Wave-Particle Duality:

A confusion about the nature of light was prevalent when various scientists around the world were busy with the development of concepts which were a part of what we call, the quantum physics. It wasn’t clear, whether light exhibits particle or wave nature. Einstein’s Wave-Particle Duality concept was like a water well in a barren land. His theory was inspired by the experiments conducted by Thomas Young – demonstrated the wave nature of light through his double slit experiment – and Max Planck – found exhibited particle if the light was emitted in small bursts rather than as a continuous wave. According to Einstein, the photoelectric effect could only come into action if the light was incident on a surface in small portions or photons (called later on). If one would consider the wave nature of light for the purpose of photoelectric effect, the calculations won’t be efficient enough to prove its existence.

Theory of Relativity:

This theory has two versions, known as Special relativity (1905) and General relativity (1915). These involve some hard to grasp physics concepts which are enough to burn your brain circuits if you try to get the hang of them. Albert Einstein conceptualised space and time as part of a continuum and could be visualized as a fabric sheet. In the theory of special relativity, Einstein showed that speed of light was irrespective of the speed and direction of the observer. That was contradictory to the pre-existent concept in which speed of an object varied according to the speed and direction of the observer, like if someone is running towards you from the front side seems faster than you are running after a person. The theory also emphasised that time is slower for a person moving at high speeds. You might’ve heard about the Twin Paradox, in which one twin is sent into space in a spaceship travelling at very high speeds, when he will return to the earth after several years he will be younger than his brother who was living on the earth. Now, that’s what you call a short circuit, isn’t it? You might want to a check if smoke is coming out of your head.

The general relativity helped in finding the origins of the gravitational force – proposed by Isaac Newton after an apple fell on his head but he was never able to tell where the force came from – by visualizing the space-time continuum along a body. If you place a heavy ball on the center of rubber sheet it would create a dimple in it. Thus, another ball placed on the edge of the rubber sheet would roll down towards the ball at the center. Similar phenomena make rocks and other objects attracted towards planets.

Einstein Beyond Physics:

Albert Einstein was a renowned name in the physics community and he was voted as the best physicist ever in 1999. Apart from being a celebrity scientist, his name and picture were featured in various writings and other forms of media. Although, it is mandatory to obtain a license to use Einstein’s name and photo for commercial purposes.

Einstein’s personality has been widely adopted for the purpose of depicting mad and absent-minded scientists. He was a motivation behind many of the Hollywood movie characters like the Star Wars fame Yoda, whose eyes were modeled after Einstein. The Autobot Que in the movie Transformers: Dark of The Moon, had a character sketch similar to that of Einstein with high intellectual level and facial design resembling Einstein’s moustache, eyes, and wild hair. The music industry has been his big fan, American singer Bob Dylan paid a tribute to the physicist in his song “Desolation Row”.

Einstein also developed an interest in violin during his childhood which continued throughout his life. He was a self-taught violinist who could come up with soothing melodies without “ever practicing systematically”, he said. He often shared the stage with professional violinists while playing chamber music upfront a familiar audience but never considered pursuing it as a career.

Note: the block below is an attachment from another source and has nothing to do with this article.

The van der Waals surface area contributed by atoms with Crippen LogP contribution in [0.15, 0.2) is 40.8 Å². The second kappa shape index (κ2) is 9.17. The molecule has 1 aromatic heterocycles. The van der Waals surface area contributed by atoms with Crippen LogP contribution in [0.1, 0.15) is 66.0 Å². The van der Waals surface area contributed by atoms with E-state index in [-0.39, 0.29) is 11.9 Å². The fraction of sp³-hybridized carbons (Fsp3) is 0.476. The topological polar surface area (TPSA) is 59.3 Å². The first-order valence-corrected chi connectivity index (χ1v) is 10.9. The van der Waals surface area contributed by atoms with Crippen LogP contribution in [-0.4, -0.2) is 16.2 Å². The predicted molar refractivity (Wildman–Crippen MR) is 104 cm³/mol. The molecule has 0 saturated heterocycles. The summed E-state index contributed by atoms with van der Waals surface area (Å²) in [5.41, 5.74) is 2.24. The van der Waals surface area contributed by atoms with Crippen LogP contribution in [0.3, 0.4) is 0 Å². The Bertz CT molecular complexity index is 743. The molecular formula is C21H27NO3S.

Politically, Albert Einstein was inclined towards Socialism. His opinions often acted as a deciding judgment concerning to the matters unrelated to physics. His religious beliefs were contradictory as per the assumptions made by authors like Richard Dawkins. According to John Marsh who wrote for bethinking, Dawkins misunderstood Einstein’s religious belief to be of an atheist when he referred his quotes recorded in Max Jammer’s book and that “if any intellectual high treason has been committed, it has been committed by Dawkins himself, who has failed to deal carefully with what Einstein actually said, thereby confusing two very different understandings of God.” In his well-critiqued article, Marsh tried to come up with what could be the true religious beliefs of Albert Einstein. Einstein criticized having a personal god but he did acknowledge that a superpower – unconnected to this world – does exist which has created the universe and the laws of science governing it.

The modern media has very few of Einstein’s personal interview archives but many simulated versions have been created using the quotes and records of his written work. A  similar interview published by ScienceMag was created out of a writing made by Alice Calaprice from the Princeton University Press. “In 1996, she published a volume entitled The Quotable Einstein, a comprehensive, meticulously referenced, annotated, and carefully arranged compilation of Einstein’s quotes. For 2011, Calaprice has enlarged this to The Ultimate Quotable Einstein, a nearly 600-page volume of approximately 1600 quotations” – writes Dalbert for Sciencemag.org.

The Q&A interview tries to elaborate Albert Einstein’s beliefs on various aspects of science. “Science is the attempt to make the chaotic diversity of our sense-experience correspond to a logically uniform system of thought. In this system, single experiences must be correlated with the theoretic structure in such a way that the resulting coordination is unique and convincing. . . . The sense experiences are the given subject matter, but the theory that shall interpret them is man-made. It is . . . hypothetical, never completely final, always subject to question and doubt.” – the simulated Einstein replied to a question.

I have tried to cover as much as I could about the life of this great person but his priceless contribution to the mankind is beyond the scope of this writing. Anna Vital, an information designer made a beautiful attempt to sum up Einstein’s life in an infographic.